A Minneapolis SWAT team entered the unit without knocking on Feb. 2. Body camera video shows an officer using a key to unlock the door and enter, followed by at least four officers in uniform and protective vests, time-stamped at about 6:48 a.m. As they enter, they repeatedly shout, “Police, search warrant!” They also shout “Hands!” and “Get on the ground!” The video shows an officer kick a sectional sofa, and Locke is seen wrapped in a comforter, holding a pistol. Three shots are heard, and the video ends.

The police killing of Amir Locke in Minneapolis is drawing scrutiny to no-knock warrants, after police body camera footage showed a SWAT team entering an apartment and shooting Locke, who was under a blanket on the couch. "There isn't much of an announcement in terms of the time between them entering the premises and then beginning to fire shots," says MSNBC legal analyst and former prosecutor Charles Coleman Jr.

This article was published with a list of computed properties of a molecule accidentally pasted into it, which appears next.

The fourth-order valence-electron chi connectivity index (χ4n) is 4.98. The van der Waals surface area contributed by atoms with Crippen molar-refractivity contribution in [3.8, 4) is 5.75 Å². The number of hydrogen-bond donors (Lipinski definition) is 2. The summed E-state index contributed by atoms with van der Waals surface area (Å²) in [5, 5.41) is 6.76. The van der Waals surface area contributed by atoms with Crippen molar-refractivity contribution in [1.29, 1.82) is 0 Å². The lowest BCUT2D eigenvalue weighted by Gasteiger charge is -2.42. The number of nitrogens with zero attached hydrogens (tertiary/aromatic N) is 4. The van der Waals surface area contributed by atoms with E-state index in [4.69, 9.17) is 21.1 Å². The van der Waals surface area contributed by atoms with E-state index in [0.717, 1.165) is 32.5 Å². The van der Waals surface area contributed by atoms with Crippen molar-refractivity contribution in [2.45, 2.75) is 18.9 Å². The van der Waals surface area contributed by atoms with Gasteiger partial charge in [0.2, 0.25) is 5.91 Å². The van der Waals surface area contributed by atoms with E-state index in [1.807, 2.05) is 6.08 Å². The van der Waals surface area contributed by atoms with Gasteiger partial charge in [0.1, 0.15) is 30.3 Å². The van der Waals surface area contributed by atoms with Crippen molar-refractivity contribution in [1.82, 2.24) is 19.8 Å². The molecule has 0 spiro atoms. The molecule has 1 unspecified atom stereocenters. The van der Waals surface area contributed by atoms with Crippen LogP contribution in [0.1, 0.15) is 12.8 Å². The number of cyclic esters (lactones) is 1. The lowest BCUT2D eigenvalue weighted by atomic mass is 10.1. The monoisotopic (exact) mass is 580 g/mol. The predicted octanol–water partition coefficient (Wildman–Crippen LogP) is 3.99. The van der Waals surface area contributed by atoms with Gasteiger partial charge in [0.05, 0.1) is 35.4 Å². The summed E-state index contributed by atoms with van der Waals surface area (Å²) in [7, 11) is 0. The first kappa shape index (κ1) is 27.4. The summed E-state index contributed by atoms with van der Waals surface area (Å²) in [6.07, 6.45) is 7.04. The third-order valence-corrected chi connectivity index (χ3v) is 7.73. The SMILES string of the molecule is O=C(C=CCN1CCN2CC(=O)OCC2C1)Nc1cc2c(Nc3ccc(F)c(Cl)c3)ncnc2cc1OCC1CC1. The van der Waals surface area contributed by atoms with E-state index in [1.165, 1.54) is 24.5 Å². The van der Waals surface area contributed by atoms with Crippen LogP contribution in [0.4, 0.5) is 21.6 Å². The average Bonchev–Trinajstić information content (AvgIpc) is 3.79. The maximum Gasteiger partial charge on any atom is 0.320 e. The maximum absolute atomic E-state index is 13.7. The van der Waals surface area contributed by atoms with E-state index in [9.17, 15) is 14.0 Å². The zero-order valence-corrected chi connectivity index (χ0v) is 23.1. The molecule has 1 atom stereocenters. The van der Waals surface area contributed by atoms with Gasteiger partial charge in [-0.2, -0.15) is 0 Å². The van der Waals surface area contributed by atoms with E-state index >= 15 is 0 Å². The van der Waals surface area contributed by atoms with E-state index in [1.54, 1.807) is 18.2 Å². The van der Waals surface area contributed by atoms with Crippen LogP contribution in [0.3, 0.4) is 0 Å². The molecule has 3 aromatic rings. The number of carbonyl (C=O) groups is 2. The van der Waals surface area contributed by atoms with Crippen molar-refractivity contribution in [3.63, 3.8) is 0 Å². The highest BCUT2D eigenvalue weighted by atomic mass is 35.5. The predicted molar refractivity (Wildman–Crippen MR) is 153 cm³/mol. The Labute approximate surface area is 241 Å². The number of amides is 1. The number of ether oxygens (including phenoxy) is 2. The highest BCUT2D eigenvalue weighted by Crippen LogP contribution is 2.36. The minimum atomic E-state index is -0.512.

The city also released a still image from the video showing Locke holding the gun, his trigger finger along the side of the barrel.

Minneapolis police have said that Locke was shot after he pointed his gun in the direction of officers, but Locke’s family has questioned that.

Attorneys for Locke’s family, including Ben Crump, noted in a statement that Speed “was not present in Unit 701, where the no-knock warrant and Amir were both executed.” The attorneys said Locke “is now the latest statistic and victim of the dangerous and intrusive no-knock warrant techniques that must be banned.”

A charging document filed Tuesday against Speed says police used surveillance videos to connect him to Elder's shooting after a witness told police that a silver Mercedes-Benz had fled the scene. The document said video showed the Mercedes parked near Elder's vehicle, with two males getting out and approaching — one entering the passenger side and the other standing outside the driver's door.

“This male stepped back and a loud gunshot was heard,” the document says.